According to the Australian Bureau of Statistics, while workforce participation rates for women have been gradually increasing over the past few decades, this is not compensated for by a reduction of time spent working on unpaid work around the home. Women spend around the same amount of time on household work (which includes caring for children as well as domestic activities and shopping) today (an average of 33 hours and 45 minutes a week) as they did in 1992. Currently, men only spend 18 hours and 20 minutes a week. In other words, women do almost twice as much domestic labour as men and this varies little in relation to whether both spouses are engaged in full time work.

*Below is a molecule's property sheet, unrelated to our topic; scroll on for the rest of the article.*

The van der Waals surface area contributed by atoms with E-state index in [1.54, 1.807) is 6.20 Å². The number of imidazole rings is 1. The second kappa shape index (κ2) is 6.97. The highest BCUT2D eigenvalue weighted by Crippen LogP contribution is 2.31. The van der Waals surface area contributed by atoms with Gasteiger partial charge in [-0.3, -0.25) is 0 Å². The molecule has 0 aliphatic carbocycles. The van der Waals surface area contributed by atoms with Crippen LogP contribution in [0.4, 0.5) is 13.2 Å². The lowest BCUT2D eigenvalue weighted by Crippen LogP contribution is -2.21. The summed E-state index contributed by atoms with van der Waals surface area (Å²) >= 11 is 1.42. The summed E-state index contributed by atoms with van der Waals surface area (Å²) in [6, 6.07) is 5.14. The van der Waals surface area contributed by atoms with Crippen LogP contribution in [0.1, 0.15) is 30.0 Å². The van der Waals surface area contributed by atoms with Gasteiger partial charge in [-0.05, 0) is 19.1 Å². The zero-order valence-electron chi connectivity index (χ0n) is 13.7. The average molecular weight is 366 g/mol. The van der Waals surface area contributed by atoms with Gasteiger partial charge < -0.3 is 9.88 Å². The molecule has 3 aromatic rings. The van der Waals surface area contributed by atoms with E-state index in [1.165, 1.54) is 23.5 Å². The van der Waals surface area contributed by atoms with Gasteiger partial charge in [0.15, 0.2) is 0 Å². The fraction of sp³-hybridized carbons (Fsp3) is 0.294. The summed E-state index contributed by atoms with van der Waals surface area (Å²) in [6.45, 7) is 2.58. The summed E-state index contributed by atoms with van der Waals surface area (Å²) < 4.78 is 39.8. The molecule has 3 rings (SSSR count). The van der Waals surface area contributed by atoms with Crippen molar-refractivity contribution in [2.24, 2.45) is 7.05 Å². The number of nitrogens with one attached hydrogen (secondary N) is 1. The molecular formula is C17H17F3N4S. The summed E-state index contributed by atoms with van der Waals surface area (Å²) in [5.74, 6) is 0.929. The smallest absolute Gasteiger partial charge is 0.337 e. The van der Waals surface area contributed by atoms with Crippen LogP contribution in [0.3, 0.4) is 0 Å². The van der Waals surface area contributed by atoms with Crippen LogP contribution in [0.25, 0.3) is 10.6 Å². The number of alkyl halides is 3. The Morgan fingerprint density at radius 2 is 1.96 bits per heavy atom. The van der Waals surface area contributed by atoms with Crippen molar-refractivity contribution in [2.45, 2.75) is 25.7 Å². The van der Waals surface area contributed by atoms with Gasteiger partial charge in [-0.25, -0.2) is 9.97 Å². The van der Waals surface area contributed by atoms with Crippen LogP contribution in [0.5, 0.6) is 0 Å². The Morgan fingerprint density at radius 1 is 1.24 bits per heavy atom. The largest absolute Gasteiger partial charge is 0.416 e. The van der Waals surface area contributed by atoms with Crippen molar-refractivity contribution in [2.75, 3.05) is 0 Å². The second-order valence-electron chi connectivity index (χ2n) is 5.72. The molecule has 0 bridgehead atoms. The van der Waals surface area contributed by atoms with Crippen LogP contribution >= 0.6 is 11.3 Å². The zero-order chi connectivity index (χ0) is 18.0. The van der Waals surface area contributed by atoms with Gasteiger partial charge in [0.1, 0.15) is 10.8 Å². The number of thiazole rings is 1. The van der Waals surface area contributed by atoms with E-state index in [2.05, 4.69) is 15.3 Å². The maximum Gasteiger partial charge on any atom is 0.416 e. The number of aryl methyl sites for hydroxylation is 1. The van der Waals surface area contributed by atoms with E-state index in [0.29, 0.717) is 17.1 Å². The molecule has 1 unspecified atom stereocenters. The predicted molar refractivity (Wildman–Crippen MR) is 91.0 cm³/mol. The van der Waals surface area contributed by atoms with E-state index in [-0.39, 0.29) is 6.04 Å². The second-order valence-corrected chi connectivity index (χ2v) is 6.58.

This imbalance persists between couples even where the primary earner in the household is the woman. Women often suffer discrimination even where there is no manifest work-life conflict, because some employers perceive that there could be conflict in the future and pre-empt or act accordingly. This can take many forms, from potential job assignments being withheld or reassigned to outright ‘redundancies’ and ‘restructuring’ being used as excuses to sideline working mothers. This campaign would focus on these statistics and partners equalising domestic labour to create a balance in the burden domestic labour plays in work life balance and work life conflict.